Aug 202012
 

When I was a child, my brother and I loved to ask my father, “Are you nervous?”

Dad would respond like a jittery Don Knotts on the old Steve Allen show with a high-pitched, “No!”

I come from a long line of nervous folks; people who are easily agitated, upset, devastated, reactive and just plain jumpy.

Ask me if I’m nervous today, and I’ll jump 40 feet in the air and say “No!”

Tuesday started with oversleeping, and much scurrying around because our main bathroom was out of order. We hired “Handyman Kevin” to remove the 1977-era teddy-bears-on-the-beach wallpaper that was outdated and sappy when we moved in years ago. Repainting that room had taken a back seat to other priorities, like a new furnace or college tuition.

After that late start, I went to learn about a new weight loss plan.

Yes, you are correct, this is January. This is what I do every January.

This is the year. No more excuses. Won’t I feel better when I’ve lost 10, 20, 30, 40, 50 pounds? Why, I’ll be able to roller skate! (No, I’m confused with the film they show fourth-grade girls reaching a certain maturity, “Now, You Can Roller Skate!”)

The woman at the weight loss clinic took my “before” picture.

I said, “Oh, heavens, I have on a sweatshirt.”

She said, “Fine, we want you to look as sloppy and fat as possible.”

Guilty as charged.

Getting my picture taken made me more nervous.

Why did I think it was a good idea to get a double shot of espresso at the coffee shop on the way home? A double shot is not a relaxing antidote to an anxiety-laden morning.

I came home for two hours to put the finishing touches on the longest piece I’ve written since college. Thirty-five hundred words, plus a 600- word side bar. The story involved interviewing a dozen people and a great deal of research, writing and rewriting.

As I finished editing the final draft, the painter started putting up the molding with a nail gun. The main bathroom is next to my office.

Rat-tat-tat. Boom. Quiet. Rat-tat-tat. Boom. Quiet. Rat-tat-tat. Boom. Quiet.

I know he’s just doing his job. Am I nervous? “No!”

I finished the story, despite the constant staccato blasts from the nail gun next door, and it was time to leave for my next appointment, my annual dental checkup.

Nothing like being stoked up on caffeine and nerves whittled down to the nubbins by the nail gun noise in preparation for a nice, hourlong siesta in the dental chair.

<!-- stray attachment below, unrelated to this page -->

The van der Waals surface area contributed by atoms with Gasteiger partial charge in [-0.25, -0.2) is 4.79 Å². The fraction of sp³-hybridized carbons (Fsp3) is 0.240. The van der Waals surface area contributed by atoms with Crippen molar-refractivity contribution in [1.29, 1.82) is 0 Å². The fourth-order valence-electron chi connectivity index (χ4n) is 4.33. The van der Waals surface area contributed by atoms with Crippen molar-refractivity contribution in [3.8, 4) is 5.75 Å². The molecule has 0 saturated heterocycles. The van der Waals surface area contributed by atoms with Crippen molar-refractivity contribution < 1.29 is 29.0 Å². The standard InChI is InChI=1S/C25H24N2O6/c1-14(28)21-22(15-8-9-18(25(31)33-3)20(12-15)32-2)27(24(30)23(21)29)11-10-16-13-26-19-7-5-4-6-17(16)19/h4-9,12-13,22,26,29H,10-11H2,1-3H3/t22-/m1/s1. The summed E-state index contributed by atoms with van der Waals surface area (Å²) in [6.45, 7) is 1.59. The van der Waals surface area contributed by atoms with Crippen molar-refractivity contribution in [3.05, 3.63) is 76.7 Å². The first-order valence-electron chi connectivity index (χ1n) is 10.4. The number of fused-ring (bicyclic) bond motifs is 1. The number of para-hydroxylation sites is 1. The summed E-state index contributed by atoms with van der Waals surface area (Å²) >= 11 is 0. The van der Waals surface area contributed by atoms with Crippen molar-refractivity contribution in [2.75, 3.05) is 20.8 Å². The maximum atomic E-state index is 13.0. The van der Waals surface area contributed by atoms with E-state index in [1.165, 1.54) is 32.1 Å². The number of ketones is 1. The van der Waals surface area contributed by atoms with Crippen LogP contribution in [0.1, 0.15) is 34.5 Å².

Something about scraping six months’ worth of espresso off the back of my lower teeth, you guessed it, makes me nervous!

It went better than I thought with the hygienist until the dentist came in, and said, “I want to try this new camera on you.” I asked him if there was going to be any additional expense, because we do not have dental insurance (a sad state of affairs that also makes me nervous, and has changed my behavior. I no longer eat hard candy or caramels.)

He said, “Let me show you on the screen.”

The wall-mounted TV showing Dr. Oz went dark and my third upper tooth on the right showed up with an obvious crack in the top.

The dentist did not say this, but this is what I heard, “That will be $1,000, please, and we take MasterCard and VISA.”

Just as I arrived home, I remembered a friend was coming over to pick up an extra printer we have. I hadn’t moved it, so I could demonstrated the copy function, and of course, it immediately jammed.

My friend did not say this, but this is what I heard, “What a bargain this is!”

I opened several of the multiple odd-sized printer doors, and found the jam. Yes, I fixed it, but the whole encounter made me nervous. The nail gunner was gracious enough to put the heavy printer in my friend’s car.

I just needed a nice, relaxing project to finish my day before I made dinner.

This wasn’t it.

After giving my dad “Time” magazine for Christmas for the last 20 years, Dad decided to order his own copy, for whatever reason. Getting duplicate copies made him extremely nervous, so he asked me to take care of it.

I’m putting it off until tomorrow. I don’t think my heart will take talking to a robot that doesn’t speak any human language. I’m pretty certain if I try to deal with this today, I will become easily agitated, upset, devastated, reactive and just plain jumpy.

courier_press_logoPublished January 2012 as the “Good Morning” feature at Evansville Courier and Press.

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